One of the more common types of responses my students give to literary works falls under the category of what I like to call the "improvement" theory of literary criticism.
The improvement theory stems from a worldview that nothing, not even the timeless classics of world literature, is truly perfect, and the best way to engage with a literary work is to offer suggestions that would make the work better. Most often, such critical examination begins with the phrase, "This story would be better if..." For example, "Hamlet would be better if Hamlet just quit talking about it and killed his uncle"--this is the most common critical position on Shakespeare's classic tragedy. Or, to give an example from one particular student, which consists purely of ungrammatical but concise fragments: "Dr. Faustus: not enough drifting. FAIL!"
There are three main goals to this school of criticism--areas where even the most classic work requires some improvement:
1) Giving a story more action and/or excitement
2) Giving a story a happy ending (or, at the very least, unambiguous)
3) Making the story shorter
Readers of Virginia Woolf's modernist novel Mrs. Dalloway often find themselves responding with critiques about the title character like, "She just needs to get laid" (thus fulfilling all three goals), or "She just needs to get over herself" (a common reaction applicable to most works of literature. See also The Awakening and "The Yellow Wallpaper"). With both main characters of the novel, Clarissa Dalloway and traumatized Great War veteran Septimus Smith, a common reaction is "They just need to take a Prozac."
This latter response introduces a subcategory of the improvement school: the pharmacological theory of literary criticism, where great literature would be improved if characters only had the benefit of contemporary pharmaceuticals. An example of a thesis using the tenets of this school would read something like, "The family in Flannery O'Connor's 'A Good Man Is Hard to Find' would still be alive if only those kids were on Ritalin." (Also acceptible: the family would still be alive if Granny had been put in a nursing home where she belongs. I look forward to the inevitable future application of Death Panels to this classic short story: "If only Granny had been denied end-of-life care by a group of politicians in a government-controlled health care system, then the family in 'A Good Man Is Hard to Find' would still be alive.")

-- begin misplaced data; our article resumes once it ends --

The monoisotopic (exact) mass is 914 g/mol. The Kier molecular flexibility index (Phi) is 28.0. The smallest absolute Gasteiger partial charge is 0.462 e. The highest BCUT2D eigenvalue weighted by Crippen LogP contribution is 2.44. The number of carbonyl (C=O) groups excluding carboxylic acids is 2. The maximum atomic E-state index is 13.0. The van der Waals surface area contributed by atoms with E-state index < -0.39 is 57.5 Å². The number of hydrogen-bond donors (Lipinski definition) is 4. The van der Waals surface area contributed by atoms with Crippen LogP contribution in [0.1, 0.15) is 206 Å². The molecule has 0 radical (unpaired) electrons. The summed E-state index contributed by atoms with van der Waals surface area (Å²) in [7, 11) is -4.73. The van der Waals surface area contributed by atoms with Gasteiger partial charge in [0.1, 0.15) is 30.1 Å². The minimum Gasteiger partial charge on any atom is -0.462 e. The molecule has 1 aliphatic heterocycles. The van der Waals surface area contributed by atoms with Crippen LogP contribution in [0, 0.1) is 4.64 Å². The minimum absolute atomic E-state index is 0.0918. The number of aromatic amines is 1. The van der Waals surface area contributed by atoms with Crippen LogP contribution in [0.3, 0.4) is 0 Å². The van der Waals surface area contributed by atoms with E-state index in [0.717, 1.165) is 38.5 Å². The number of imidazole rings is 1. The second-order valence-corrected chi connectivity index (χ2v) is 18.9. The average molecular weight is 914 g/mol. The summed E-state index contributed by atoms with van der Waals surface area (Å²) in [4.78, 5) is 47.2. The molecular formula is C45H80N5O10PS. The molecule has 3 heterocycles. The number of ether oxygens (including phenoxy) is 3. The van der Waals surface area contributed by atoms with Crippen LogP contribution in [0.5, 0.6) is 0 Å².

I bring all this up not only because a new academic year is about to start, but also because I believe that I've found a precedent for this school of criticism while I was reading through some old EC comics. Specifically, I came across Graham Ingels's adaptation of Edgar Allen Poe's "The Cask of Amontillado" from Crime SuspenStories 3 (1950), which makes some valuable changes to Poe's classic tale of suspense.
The first improvement the EC creators made was to the title:
I especially welcome this change because students often struggle pronouncing "Amontillado," and changing the title just eliminates that problem all together. Also, the narrator is no longer the killer Montresor, but is now the Old Witch from the "Haunt of Fear" feature.
Another improvement is the introduction of a gun. This definitely helps fulfill goal 2.
Finally, we have the messy problem of the conclusion to Poe's story. In the original, Montresor--the narrator who seeks revenge on an insult from Fortunato--walls up his victim in some catacombs used as a wine cellar, and then he reveals that he is telling the story 50 years after the fact, thus confessing that he got away with murder a half-century ago. This is not a very tidy conclusion, and students are often appalled that justice could so easily be circumvented.
"Blood Red Wine" fixes this problem in typical EC fashion: the bullet shot earlier in the story struck a cask of wine, causing a chain reaction that leads to a wine flood. The murderer finds himself trapped in the cellar, giving the story a satisfying ironic twist that is lacking from Poe's original work. Also, note how the wine bubbles in the form of a skull--just so you can be 100% certain that the killer died.